Inflation drives mortgage rates to peak not seen since 2014
Mortgage rates on 30-year, fixed-rate loans climbed to 4.38 percent this week, the highest they have been since April 2014. The rates last week stood at 4.32 percent, according to mortgage buyer Freddie Mac.
The gains are a direct result of the rising yields for Treasury notes, which have been steadily increasing amid fears of an inflation, Bloomberg reported. The yield on the 10-year note reached above 2.94 percent this week, up from 2.78 percent two weeks ago.
Rising mortgages make it increasingly difficult for prospective homebuyers to own a home, especially in expensive states like California and New York.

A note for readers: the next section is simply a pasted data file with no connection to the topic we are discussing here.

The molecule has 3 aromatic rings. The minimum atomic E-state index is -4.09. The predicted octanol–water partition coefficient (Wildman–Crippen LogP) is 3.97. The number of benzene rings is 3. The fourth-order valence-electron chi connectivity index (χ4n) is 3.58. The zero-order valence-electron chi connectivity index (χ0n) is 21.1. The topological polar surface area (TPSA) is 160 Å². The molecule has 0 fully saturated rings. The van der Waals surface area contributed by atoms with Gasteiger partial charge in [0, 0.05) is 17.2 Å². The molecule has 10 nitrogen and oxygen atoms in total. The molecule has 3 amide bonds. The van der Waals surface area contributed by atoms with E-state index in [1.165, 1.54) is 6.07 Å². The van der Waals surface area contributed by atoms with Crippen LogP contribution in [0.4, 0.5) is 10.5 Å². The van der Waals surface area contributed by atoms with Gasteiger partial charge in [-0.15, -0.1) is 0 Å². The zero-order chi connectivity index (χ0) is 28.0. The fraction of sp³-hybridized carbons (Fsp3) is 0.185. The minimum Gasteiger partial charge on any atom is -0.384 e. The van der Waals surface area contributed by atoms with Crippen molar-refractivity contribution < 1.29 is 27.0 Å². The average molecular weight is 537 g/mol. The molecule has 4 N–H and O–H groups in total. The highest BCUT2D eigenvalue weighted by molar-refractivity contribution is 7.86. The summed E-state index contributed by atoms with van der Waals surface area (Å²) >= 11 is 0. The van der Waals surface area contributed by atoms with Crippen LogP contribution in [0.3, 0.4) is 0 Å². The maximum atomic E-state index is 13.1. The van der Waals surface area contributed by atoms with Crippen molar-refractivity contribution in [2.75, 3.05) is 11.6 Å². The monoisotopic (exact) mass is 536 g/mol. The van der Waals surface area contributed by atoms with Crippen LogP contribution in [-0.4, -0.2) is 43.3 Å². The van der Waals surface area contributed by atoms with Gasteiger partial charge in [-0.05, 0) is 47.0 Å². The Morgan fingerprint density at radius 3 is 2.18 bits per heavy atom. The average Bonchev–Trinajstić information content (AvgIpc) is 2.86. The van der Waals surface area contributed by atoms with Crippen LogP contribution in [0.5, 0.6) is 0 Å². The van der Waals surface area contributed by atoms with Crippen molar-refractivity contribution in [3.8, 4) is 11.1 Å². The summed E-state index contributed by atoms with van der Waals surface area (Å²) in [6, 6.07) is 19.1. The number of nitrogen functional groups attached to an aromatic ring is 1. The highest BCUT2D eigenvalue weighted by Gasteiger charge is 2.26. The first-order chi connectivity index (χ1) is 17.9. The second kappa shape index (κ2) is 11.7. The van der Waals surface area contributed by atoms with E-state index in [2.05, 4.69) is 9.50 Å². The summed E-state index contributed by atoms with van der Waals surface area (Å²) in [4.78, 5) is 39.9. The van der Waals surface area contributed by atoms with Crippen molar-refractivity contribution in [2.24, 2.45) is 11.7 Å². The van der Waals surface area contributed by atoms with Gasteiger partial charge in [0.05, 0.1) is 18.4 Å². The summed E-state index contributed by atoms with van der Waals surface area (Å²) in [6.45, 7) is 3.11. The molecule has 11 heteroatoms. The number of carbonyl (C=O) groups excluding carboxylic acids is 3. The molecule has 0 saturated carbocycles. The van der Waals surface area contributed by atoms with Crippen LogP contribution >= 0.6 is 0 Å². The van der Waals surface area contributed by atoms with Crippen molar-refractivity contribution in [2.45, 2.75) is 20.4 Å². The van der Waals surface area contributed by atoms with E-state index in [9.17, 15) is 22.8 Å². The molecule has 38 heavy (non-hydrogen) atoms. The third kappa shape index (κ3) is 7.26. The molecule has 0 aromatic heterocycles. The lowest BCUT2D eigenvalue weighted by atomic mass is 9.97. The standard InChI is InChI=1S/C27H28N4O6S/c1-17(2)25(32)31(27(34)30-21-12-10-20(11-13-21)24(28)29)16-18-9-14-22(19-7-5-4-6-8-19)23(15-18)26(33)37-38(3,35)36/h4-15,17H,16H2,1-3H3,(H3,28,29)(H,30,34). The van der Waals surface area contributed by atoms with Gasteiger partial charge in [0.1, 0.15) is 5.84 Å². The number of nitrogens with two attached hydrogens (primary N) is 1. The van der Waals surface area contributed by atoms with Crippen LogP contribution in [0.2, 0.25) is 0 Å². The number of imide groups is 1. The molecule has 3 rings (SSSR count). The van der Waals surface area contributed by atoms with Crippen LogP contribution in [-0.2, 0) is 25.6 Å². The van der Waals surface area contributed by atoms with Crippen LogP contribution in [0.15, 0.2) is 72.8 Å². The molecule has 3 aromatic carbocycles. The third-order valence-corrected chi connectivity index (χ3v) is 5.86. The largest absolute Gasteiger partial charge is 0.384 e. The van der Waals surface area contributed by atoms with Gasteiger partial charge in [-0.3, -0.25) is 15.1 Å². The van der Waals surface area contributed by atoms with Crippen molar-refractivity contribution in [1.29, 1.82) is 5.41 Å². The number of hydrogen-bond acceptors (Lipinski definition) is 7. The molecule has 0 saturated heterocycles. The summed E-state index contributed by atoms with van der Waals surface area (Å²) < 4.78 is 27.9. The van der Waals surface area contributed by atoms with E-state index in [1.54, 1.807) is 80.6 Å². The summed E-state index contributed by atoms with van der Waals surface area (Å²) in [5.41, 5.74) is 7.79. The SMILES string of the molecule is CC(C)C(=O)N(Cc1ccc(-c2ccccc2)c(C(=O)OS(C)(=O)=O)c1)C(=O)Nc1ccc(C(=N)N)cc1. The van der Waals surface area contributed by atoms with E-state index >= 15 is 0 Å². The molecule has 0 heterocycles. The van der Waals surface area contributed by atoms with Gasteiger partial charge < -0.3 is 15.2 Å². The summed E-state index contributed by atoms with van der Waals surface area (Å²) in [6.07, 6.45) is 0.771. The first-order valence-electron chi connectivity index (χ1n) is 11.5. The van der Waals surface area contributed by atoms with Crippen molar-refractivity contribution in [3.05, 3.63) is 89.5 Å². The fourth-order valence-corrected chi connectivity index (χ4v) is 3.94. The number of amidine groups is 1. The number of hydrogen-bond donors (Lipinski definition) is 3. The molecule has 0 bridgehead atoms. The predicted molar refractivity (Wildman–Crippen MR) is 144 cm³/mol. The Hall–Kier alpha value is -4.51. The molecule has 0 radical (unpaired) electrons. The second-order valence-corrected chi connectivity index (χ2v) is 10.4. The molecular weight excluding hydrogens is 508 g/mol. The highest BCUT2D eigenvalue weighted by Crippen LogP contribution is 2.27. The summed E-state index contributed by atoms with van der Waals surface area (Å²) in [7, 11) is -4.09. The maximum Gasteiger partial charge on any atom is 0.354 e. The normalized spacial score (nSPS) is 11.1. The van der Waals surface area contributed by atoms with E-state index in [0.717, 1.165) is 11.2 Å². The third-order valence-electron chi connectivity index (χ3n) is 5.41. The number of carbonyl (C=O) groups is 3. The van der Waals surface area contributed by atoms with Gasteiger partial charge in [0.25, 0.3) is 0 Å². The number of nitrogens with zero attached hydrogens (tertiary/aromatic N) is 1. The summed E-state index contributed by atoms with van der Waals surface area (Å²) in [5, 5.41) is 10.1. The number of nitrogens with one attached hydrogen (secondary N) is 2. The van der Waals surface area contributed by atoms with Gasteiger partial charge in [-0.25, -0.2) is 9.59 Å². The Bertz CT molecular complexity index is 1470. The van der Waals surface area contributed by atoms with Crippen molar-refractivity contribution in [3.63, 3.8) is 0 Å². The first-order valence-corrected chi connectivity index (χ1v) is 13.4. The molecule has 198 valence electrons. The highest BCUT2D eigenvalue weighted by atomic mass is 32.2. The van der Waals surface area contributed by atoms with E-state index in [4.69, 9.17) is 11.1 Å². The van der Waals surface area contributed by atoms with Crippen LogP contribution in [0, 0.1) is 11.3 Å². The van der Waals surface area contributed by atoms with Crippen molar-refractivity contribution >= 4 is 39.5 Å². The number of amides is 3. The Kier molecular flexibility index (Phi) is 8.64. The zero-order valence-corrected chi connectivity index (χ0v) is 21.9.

Monthly payments on a $300,000, 30-year loan are now $1,499, up from $1,394 when the average rate stood at 3.78 percent.
The core consumer price index jumped 0.3 percent from December to January, according to a report from the U.S. Department of Labor. That hike, which was the biggest in a year, drove some analysts and investors to believe the Federal Reserve will increase interest rates again. [Bloomberg] — Natalie Hoberman
Source: The Real Deal